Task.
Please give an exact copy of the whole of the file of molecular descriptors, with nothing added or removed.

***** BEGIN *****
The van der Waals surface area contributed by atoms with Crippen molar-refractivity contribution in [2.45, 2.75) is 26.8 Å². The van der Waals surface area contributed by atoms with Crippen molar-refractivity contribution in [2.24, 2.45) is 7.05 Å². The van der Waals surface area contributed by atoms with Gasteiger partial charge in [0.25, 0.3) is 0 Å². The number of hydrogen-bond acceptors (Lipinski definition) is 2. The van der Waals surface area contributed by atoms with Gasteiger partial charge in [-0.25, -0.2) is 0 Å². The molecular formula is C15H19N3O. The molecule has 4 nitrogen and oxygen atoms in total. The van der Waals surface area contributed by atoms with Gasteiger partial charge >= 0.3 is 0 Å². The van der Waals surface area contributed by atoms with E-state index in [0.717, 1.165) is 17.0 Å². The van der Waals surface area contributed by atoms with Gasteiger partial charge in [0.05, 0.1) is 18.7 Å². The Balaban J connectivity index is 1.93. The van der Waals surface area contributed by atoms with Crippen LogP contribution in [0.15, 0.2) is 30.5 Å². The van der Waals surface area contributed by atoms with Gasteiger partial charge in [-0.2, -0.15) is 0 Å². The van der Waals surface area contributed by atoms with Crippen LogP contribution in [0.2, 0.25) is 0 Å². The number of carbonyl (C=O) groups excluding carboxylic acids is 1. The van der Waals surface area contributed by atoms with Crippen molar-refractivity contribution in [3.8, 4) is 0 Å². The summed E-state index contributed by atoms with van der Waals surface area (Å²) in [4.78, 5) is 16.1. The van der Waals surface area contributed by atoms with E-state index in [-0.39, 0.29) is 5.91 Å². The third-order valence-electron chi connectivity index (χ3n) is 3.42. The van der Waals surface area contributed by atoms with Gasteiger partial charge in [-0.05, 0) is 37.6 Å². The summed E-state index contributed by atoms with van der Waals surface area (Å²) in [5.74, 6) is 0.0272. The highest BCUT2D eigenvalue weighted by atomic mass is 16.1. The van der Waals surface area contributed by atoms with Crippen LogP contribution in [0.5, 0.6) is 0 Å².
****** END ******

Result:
The van der Waals surface area contributed by atoms with Crippen molar-refractivity contribution in [2.45, 2.75) is 26.8 Å². The van der Waals surface area contributed by atoms with Crippen molar-refractivity contribution in [2.24, 2.45) is 7.05 Å². The van der Waals surface area contributed by atoms with Gasteiger partial charge in [0.25, 0.3) is 0 Å². The number of hydrogen-bond acceptors (Lipinski definition) is 2. The van der Waals surface area contributed by atoms with Gasteiger partial charge in [-0.25, -0.2) is 0 Å². The molecular formula is C15H19N3O. The molecule has 4 nitrogen and oxygen atoms in total. The van der Waals surface area contributed by atoms with Gasteiger partial charge >= 0.3 is 0 Å². The van der Waals surface area contributed by atoms with E-state index in [0.717, 1.165) is 17.0 Å². The van der Waals surface area contributed by atoms with Gasteiger partial charge in [0.05, 0.1) is 18.7 Å². The Balaban J connectivity index is 1.93. The van der Waals surface area contributed by atoms with Crippen LogP contribution in [0.15, 0.2) is 30.5 Å². The van der Waals surface area contributed by atoms with Gasteiger partial charge in [-0.2, -0.15) is 0 Å². The van der Waals surface area contributed by atoms with Crippen LogP contribution in [0.2, 0.25) is 0 Å². The number of carbonyl (C=O) groups excluding carboxylic acids is 1. The van der Waals surface area contributed by atoms with Crippen molar-refractivity contribution in [3.8, 4) is 0 Å². The summed E-state index contributed by atoms with van der Waals surface area (Å²) in [4.78, 5) is 16.1. The van der Waals surface area contributed by atoms with E-state index in [-0.39, 0.29) is 5.91 Å². The third-order valence-electron chi connectivity index (χ3n) is 3.42. The van der Waals surface area contributed by atoms with Gasteiger partial charge in [-0.05, 0) is 37.6 Å². The summed E-state index contributed by atoms with van der Waals surface area (Å²) in [5.74, 6) is 0.0272. The highest BCUT2D eigenvalue weighted by atomic mass is 16.1. The van der Waals surface area contributed by atoms with Crippen LogP contribution in [0.5, 0.6) is 0 Å².